Article: Creative Expression for Children


Most folks who have experienced profound loss are all too familiar with the thought “There are no words to describe how I’m feeling”. Kids are no exception, and I wanted to share a few thoughts about the healing value of "art with heart".

Much has been written on the restorative power of the arts in the aftermath of loss, and creative modalities have been widely recognized for their efficacy in the treatment of trauma.  The great things about it are that one doesn't have to be "artistic" or skilled in any way to benefit, it can be helpful to children of all ages and backgrounds, and there are so many forms of creative expression that can be valuable....from puppetry to painting, from masks to musical instruments, and everything in between!

Here are some of the ways in which creative expression  promotes the healing process:

  1. It allows children to communicate without using words.  Children may not yet have the cognitive ability or vocabulary to express their grief clearly,  and may feel intimidated by a strictly verbal question and answer type of conversation.  Creative expression can therefore be a much more viable, comfortable, and effective solution that draws on their natural interests.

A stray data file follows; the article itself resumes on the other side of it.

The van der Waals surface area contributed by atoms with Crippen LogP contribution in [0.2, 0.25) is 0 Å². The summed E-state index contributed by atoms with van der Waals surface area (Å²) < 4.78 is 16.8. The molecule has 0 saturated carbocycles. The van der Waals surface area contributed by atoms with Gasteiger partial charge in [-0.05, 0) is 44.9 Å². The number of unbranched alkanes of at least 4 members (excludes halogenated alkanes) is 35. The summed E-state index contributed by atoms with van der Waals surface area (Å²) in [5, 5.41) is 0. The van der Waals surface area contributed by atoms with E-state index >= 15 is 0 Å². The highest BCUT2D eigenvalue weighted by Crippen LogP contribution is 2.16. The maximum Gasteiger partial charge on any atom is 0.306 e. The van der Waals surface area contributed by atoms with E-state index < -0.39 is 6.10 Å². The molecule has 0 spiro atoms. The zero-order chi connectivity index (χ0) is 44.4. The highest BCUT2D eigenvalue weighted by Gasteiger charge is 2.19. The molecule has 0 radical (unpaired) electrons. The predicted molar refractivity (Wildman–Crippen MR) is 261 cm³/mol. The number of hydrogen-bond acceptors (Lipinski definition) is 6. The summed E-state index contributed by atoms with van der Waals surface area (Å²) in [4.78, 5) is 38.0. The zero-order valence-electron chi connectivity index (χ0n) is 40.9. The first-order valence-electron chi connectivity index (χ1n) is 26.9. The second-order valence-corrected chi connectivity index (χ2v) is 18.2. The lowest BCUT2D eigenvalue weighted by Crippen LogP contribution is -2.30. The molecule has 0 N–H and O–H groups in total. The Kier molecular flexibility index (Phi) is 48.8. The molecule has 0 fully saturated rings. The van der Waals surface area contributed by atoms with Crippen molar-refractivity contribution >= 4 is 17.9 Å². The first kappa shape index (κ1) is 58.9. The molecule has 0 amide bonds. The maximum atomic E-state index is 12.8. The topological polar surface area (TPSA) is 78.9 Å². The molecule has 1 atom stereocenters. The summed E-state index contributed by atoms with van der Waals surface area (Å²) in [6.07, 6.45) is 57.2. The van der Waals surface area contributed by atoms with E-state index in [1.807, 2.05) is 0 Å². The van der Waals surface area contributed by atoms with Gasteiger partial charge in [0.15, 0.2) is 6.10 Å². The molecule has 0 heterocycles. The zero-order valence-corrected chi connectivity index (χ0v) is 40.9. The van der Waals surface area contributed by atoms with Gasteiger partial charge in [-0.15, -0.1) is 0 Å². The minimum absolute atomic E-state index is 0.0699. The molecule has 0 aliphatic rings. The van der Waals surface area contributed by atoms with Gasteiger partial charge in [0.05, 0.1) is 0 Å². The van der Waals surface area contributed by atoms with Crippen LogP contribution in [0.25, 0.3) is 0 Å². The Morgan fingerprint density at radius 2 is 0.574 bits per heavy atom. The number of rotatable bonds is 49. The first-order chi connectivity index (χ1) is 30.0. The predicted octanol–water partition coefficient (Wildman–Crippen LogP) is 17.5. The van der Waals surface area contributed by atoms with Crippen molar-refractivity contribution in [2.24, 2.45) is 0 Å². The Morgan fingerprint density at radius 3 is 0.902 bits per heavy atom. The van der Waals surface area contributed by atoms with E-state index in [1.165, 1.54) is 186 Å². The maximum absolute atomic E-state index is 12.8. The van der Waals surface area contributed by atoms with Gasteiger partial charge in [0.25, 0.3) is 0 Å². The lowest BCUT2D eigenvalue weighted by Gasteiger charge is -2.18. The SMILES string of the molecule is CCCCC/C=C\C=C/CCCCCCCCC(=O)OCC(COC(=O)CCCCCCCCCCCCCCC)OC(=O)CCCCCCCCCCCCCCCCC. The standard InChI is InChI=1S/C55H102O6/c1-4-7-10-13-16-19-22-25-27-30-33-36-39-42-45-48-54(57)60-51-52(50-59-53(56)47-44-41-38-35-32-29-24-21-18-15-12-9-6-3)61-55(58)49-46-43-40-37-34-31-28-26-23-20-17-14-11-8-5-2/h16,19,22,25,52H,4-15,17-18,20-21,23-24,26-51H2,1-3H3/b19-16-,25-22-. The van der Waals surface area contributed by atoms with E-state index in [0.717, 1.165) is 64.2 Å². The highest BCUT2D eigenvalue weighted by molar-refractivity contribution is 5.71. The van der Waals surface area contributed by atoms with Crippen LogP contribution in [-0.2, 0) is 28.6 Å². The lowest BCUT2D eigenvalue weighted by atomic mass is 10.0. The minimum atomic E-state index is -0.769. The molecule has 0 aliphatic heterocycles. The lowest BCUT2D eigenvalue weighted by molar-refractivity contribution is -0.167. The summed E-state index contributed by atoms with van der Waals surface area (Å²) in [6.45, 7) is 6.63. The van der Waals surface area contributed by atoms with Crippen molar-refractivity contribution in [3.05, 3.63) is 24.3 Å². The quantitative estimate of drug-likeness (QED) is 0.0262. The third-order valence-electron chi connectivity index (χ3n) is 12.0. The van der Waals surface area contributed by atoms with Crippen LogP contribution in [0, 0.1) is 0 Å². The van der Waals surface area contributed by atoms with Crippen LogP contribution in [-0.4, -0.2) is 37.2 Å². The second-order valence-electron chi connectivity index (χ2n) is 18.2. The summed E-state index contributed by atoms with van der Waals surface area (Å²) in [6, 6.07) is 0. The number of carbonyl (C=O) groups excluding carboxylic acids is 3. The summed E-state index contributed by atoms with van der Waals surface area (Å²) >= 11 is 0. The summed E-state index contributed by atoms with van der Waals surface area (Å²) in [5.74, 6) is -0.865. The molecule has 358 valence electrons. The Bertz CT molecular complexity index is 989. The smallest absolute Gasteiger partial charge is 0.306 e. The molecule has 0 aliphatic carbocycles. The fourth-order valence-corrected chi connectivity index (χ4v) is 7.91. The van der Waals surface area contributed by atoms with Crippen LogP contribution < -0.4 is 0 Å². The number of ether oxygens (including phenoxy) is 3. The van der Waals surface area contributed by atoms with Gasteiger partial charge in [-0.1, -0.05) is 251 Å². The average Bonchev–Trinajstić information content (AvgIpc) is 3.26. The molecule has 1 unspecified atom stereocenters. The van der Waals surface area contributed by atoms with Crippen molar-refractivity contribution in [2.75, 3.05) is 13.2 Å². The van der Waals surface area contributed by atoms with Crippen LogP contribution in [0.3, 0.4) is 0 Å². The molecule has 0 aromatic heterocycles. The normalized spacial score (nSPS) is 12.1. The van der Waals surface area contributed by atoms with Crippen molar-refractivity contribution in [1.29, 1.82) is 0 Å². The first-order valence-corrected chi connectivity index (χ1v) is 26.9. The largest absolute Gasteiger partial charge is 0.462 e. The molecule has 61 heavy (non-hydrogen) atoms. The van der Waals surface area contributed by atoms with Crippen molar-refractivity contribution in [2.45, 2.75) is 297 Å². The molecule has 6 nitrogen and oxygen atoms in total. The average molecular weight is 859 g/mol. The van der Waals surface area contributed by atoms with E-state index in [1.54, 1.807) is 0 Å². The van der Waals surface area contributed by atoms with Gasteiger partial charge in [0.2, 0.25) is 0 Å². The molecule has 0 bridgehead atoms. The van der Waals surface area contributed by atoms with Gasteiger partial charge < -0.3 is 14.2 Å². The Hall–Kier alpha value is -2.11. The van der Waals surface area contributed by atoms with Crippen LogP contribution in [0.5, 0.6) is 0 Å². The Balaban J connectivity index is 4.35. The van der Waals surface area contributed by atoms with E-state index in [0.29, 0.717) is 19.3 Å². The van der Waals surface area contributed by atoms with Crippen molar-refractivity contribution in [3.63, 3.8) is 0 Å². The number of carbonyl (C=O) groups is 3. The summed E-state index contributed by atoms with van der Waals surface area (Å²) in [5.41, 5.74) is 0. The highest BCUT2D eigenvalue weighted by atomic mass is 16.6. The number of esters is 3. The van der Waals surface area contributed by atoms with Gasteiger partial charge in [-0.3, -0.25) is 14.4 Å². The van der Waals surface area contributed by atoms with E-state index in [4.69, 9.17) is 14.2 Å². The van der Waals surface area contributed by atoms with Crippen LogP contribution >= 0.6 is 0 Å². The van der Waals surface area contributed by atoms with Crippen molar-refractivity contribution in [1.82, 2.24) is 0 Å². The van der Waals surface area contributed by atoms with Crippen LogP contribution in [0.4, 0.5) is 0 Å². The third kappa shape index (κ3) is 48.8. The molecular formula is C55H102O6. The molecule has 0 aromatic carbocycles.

2. It provides safety for grieving children to communicate.   Kids sometimes fear what others think of them.  They often feel greater safety from judgment when expressing themselves in an artistic way, knowing that there is no "right or wrong" in art. Furthermore, by externalizing thoughts and feelings through art, for example, on a piece of paper outside of themselves, they can maintain a protective distance from the emotional aspects of the loss as needed.
  3. It can provide a sense of control.
    After a loss, kids can feel powerless over what happens in their life.   By giving them the opportunity to paint, draw, make music, or model whatever they wish, they can begin to regain a sense of self-efficacy.
  4. It can help safely release their emotions.
    A lump of clay, an empty canvas or sheet of paper provides children a creative, open landscape to channel their feelings.  Try letting a child color hard on a piece of paper for awhile, or pound play-doh, as a helpful outlet for anxiety or anger issues.
  5. It helps bring concreteness to the abstract nature of loss.
    Trying to understand death and all of its implications is abstract and overwhelming for anyone, but especially for young developing minds that still think very concretely!  Kids can begin to work with more concrete, manageable pieces of their loss through artistic expression.
  6. It helps ground us in the present moment.  When we can step out of the pain of the past and the worry of the future, even if just for the moment, the creative process brings our attention and wholeness into present time.
  7. Because grief lives throughout our bodies, not just in our cognition, art activates the many senses(kinesthetic, visual auditory, etc.) and mobilizes creativity as a healing force. When we connect to our creative capacity, it leaves us feeling lighter, more energized, and refreshed.

So, enjoy helping your child explore their creative side and the rich expressions of  "art with heart"!

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